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Breaking Down Silos: State and Local Efforts Now Have Toolkit to Improve Responsible Data Sharing

Mark GreenbergBy Mark Greenberg, Acting Assistant Secretary, Administration for Children and Families

This week we published our “ACF Confidentiality Toolkit.” It’s a document that we’ve been working on for several years. Its goal is to help state and local efforts to understand how and when it is appropriate to share information about a family or individual, in order to provide more effective services, in ways consistent with confidentiality laws and requirements.

This is the latest product of the ACF Interoperability Initiative designed to support improved integration across human service programs and the systems that support them. 

We hope the ACF Confidentiality Toolkit will help state and local efforts by:

  • Providing examples of how confidentiality requirements can be addressed and met in a manner fully consistent with governing laws and underlying policies
  • Including sample Memoranda of Understandings and data sharing agreements
  • Providing helpful guidance for states and localities

For decades, human services agencies have been looking for ways to promote better coordination and collaboration across the human services spectrum. In recent years, advances in technology have given us new opportunities to support what is sometimes referred to as “interoperability.” It is why we created the ACF Interoperability Initiative Project; a collection of collaborative, interdisciplinary information technology projects designed to promote horizontal integration, facilitate shared services, and improve the different systems supporting human services programs, including how well they integrate with health programs.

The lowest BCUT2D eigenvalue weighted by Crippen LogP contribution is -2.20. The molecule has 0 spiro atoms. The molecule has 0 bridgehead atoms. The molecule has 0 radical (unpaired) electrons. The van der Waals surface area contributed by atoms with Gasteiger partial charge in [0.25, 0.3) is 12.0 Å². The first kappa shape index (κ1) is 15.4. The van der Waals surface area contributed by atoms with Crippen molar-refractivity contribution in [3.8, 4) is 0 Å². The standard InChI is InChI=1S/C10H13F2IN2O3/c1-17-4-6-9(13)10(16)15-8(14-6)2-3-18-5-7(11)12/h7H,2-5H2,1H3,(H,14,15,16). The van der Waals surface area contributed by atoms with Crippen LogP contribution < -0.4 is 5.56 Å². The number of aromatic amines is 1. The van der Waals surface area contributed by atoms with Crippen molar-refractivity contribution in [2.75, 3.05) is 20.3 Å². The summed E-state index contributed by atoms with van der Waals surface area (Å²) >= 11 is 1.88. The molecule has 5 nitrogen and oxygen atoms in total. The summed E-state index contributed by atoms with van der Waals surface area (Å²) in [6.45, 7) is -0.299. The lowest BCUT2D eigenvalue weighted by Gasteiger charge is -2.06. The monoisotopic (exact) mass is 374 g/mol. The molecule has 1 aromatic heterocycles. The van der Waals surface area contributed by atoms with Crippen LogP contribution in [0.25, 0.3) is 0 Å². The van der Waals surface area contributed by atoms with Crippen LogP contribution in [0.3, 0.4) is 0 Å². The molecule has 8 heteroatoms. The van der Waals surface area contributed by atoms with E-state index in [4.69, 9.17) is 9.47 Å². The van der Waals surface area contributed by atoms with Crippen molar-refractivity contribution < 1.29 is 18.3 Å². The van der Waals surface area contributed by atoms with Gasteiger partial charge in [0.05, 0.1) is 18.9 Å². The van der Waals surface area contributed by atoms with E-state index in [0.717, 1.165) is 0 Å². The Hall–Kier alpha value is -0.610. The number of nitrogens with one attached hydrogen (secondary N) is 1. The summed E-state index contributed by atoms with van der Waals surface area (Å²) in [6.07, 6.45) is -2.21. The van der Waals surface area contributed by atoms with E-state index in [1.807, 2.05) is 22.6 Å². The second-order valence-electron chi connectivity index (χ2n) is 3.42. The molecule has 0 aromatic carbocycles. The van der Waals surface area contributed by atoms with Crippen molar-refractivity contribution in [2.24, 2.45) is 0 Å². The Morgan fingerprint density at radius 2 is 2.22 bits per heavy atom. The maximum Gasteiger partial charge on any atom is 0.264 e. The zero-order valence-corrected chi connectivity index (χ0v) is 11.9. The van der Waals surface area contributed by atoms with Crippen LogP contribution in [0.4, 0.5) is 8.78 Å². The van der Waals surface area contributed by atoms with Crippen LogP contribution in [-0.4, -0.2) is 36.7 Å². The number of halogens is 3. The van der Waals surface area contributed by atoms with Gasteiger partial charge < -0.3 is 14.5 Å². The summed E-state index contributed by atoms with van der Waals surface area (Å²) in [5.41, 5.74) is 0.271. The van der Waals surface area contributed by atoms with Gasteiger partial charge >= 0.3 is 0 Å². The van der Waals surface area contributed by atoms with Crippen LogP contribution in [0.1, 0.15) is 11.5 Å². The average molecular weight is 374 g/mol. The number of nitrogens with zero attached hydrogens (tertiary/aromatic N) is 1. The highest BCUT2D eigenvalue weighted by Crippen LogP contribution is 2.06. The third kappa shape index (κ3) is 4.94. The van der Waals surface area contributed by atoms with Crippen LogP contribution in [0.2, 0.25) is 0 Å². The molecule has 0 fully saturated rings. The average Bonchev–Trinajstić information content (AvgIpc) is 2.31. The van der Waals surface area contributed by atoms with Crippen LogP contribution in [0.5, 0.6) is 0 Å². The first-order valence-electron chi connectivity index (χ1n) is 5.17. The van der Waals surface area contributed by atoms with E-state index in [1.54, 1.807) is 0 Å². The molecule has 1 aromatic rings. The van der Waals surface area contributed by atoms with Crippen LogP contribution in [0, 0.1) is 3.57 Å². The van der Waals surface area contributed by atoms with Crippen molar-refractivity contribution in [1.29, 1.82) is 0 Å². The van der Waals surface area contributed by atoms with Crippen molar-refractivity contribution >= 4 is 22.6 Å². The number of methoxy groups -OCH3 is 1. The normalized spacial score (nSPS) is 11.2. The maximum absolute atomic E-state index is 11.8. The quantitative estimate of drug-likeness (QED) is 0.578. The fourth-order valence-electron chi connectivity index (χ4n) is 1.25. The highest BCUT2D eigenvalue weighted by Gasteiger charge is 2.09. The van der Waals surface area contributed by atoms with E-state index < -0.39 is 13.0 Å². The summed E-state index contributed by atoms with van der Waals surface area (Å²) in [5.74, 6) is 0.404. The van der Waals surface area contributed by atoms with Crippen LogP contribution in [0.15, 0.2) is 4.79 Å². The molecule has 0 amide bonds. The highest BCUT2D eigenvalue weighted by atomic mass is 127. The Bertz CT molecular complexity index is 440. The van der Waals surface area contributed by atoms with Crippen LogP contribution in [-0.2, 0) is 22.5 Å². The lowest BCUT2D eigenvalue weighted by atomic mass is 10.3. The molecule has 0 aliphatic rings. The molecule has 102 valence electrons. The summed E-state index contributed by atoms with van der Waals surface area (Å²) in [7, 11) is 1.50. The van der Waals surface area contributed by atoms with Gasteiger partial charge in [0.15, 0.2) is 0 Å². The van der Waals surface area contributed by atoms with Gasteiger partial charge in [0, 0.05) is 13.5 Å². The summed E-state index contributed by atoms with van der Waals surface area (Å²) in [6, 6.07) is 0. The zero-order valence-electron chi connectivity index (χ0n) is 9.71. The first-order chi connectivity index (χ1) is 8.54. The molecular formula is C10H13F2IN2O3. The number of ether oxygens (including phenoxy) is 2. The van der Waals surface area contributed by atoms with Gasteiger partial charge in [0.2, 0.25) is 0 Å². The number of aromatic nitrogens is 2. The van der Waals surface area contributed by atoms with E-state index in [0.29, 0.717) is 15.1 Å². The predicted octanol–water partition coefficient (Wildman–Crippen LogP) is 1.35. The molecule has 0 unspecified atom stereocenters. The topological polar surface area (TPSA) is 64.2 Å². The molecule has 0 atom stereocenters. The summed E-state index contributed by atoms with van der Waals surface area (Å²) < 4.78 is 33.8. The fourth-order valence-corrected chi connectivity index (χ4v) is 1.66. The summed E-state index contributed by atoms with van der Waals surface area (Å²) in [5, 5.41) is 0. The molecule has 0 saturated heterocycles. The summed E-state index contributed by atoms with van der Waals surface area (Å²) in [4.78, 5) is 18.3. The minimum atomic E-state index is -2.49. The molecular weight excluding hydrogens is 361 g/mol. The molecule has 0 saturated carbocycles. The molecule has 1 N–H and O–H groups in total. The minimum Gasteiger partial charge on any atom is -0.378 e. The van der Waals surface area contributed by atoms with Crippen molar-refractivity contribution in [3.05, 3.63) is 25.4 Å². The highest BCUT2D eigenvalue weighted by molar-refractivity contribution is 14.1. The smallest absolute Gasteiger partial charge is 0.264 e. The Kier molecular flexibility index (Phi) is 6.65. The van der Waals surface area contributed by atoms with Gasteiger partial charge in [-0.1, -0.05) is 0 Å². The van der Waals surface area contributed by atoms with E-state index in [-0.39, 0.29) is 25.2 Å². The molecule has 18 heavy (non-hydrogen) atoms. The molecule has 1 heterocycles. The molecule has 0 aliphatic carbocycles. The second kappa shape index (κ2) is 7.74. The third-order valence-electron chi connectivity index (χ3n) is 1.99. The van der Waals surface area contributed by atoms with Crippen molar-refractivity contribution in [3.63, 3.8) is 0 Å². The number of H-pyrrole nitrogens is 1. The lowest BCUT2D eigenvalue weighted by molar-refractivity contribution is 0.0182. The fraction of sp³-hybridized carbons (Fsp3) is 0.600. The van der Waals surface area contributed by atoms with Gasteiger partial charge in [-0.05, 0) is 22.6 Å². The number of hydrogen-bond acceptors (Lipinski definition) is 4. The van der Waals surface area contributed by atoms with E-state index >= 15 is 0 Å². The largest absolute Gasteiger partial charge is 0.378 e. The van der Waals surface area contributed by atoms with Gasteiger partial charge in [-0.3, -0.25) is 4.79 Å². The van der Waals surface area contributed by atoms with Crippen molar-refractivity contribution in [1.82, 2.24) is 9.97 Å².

But developing systems for appropriate sharing of information is not simply a technology challenge. Individual programs often have laws and regulations written to protect the privacy and dignity of individuals and families. These confidentiality provisions serve important public purposes. In some cases, such as domestic violence programs, confidentiality provisions may literally be life-saving. And the rules recognize that a family in need should not have to share their very personal and private information with government agencies as a condition of receiving help.

While confidentiality provisions play a vital public purpose, we understand that the different privacy provisions in different programs can be a significant impediment to state and local efforts to improve service coordination. Sometimes it is unclear whether a particular rule is federal, state or local. Sometimes it may be unclear if there really is a rule or just a long-standing practice. Confusion also sometimes exists about whether or when confidentiality rules can be waived by a client in a particular program.

We hope the ACF Confidentiality Toolkit can support states and localities by bringing greater clarity to the rules governing confidentiality in a set of human service programs by providing both discussion and examples of how these requirements can be met. 

We understand that a single document cannot answer all questions, and that the issuance of this Toolkit will likely lead to new questions and issues that need to be considered. We’re committed to working with states and localities to help in these efforts, and look forward to hearing about successes, challenges, and ways in which we and other federal partners can do more in support of efforts to develop more comprehensive and effective service strategies. 

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